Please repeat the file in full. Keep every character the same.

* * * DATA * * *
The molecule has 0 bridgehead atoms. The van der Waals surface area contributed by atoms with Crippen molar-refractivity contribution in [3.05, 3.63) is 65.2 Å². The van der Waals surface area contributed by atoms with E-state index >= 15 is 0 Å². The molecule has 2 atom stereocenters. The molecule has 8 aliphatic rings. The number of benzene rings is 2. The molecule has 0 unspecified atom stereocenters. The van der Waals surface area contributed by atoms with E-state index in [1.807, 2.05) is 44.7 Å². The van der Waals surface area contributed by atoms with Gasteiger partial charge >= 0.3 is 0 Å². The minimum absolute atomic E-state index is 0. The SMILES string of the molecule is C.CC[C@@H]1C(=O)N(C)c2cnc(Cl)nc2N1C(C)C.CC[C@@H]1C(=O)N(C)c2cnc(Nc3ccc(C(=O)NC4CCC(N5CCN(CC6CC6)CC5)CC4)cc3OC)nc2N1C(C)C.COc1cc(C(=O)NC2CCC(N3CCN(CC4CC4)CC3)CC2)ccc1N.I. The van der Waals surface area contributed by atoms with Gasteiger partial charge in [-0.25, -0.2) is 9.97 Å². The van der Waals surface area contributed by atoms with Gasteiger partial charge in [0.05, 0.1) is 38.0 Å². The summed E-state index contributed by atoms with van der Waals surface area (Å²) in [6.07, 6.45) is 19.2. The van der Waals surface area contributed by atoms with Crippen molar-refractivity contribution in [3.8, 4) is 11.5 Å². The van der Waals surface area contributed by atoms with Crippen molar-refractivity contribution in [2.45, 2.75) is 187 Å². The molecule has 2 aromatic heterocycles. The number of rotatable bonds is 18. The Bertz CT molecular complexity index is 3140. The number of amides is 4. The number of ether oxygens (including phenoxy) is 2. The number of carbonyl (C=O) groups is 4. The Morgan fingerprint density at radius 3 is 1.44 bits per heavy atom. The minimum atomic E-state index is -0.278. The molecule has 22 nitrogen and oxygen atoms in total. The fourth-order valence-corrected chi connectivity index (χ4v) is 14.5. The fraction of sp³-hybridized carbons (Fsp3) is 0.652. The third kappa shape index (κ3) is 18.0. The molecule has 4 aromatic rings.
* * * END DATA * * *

The molecule has 0 bridgehead atoms. The van der Waals surface area contributed by atoms with Crippen molar-refractivity contribution in [3.05, 3.63) is 65.2 Å². The van der Waals surface area contributed by atoms with E-state index >= 15 is 0 Å². The molecule has 2 atom stereocenters. The molecule has 8 aliphatic rings. The number of benzene rings is 2. The molecule has 0 unspecified atom stereocenters. The van der Waals surface area contributed by atoms with E-state index in [1.807, 2.05) is 44.7 Å². The van der Waals surface area contributed by atoms with Gasteiger partial charge >= 0.3 is 0 Å². The minimum absolute atomic E-state index is 0. The SMILES string of the molecule is C.CC[C@@H]1C(=O)N(C)c2cnc(Cl)nc2N1C(C)C.CC[C@@H]1C(=O)N(C)c2cnc(Nc3ccc(C(=O)NC4CCC(N5CCN(CC6CC6)CC5)CC4)cc3OC)nc2N1C(C)C.COc1cc(C(=O)NC2CCC(N3CCN(CC4CC4)CC3)CC2)ccc1N.I. The van der Waals surface area contributed by atoms with Gasteiger partial charge in [-0.25, -0.2) is 9.97 Å². The van der Waals surface area contributed by atoms with Gasteiger partial charge in [0.05, 0.1) is 38.0 Å². The summed E-state index contributed by atoms with van der Waals surface area (Å²) in [6.07, 6.45) is 19.2. The van der Waals surface area contributed by atoms with Crippen molar-refractivity contribution in [3.8, 4) is 11.5 Å². The van der Waals surface area contributed by atoms with Crippen molar-refractivity contribution in [2.45, 2.75) is 187 Å². The molecule has 2 aromatic heterocycles. The number of rotatable bonds is 18. The Bertz CT molecular complexity index is 3140. The number of amides is 4. The number of ether oxygens (including phenoxy) is 2. The number of carbonyl (C=O) groups is 4. The Morgan fingerprint density at radius 3 is 1.44 bits per heavy atom. The minimum atomic E-state index is -0.278. The molecule has 22 nitrogen and oxygen atoms in total. The fourth-order valence-corrected chi connectivity index (χ4v) is 14.5. The fraction of sp³-hybridized carbons (Fsp3) is 0.652. The third kappa shape index (κ3) is 18.0. The molecule has 4 aromatic rings.